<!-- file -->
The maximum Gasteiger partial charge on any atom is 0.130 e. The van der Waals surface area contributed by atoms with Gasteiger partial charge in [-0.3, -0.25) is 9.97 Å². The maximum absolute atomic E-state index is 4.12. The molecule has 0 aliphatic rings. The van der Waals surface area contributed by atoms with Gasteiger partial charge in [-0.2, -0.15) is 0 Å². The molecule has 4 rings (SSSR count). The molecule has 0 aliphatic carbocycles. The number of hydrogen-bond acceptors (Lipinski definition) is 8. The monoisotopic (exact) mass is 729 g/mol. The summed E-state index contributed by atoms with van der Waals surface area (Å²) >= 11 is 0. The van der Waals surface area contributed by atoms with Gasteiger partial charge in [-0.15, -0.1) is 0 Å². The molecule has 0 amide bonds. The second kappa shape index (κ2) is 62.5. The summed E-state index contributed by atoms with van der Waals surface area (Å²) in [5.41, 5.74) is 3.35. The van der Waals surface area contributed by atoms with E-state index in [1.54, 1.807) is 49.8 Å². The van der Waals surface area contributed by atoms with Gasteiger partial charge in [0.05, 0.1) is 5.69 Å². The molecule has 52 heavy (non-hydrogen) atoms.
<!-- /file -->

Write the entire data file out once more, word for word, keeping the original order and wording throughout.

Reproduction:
The maximum Gasteiger partial charge on any atom is 0.130 e. The van der Waals surface area contributed by atoms with Gasteiger partial charge in [-0.3, -0.25) is 9.97 Å². The maximum absolute atomic E-state index is 4.12. The molecule has 0 aliphatic rings. The van der Waals surface area contributed by atoms with Gasteiger partial charge in [-0.2, -0.15) is 0 Å². The molecule has 4 rings (SSSR count). The molecule has 0 aliphatic carbocycles. The number of hydrogen-bond acceptors (Lipinski definition) is 8. The monoisotopic (exact) mass is 729 g/mol. The summed E-state index contributed by atoms with van der Waals surface area (Å²) >= 11 is 0. The van der Waals surface area contributed by atoms with Gasteiger partial charge in [-0.15, -0.1) is 0 Å². The molecule has 0 amide bonds. The second kappa shape index (κ2) is 62.5. The summed E-state index contributed by atoms with van der Waals surface area (Å²) in [5.41, 5.74) is 3.35. The van der Waals surface area contributed by atoms with E-state index in [1.54, 1.807) is 49.8 Å². The van der Waals surface area contributed by atoms with Gasteiger partial charge in [0.05, 0.1) is 5.69 Å². The molecule has 52 heavy (non-hydrogen) atoms.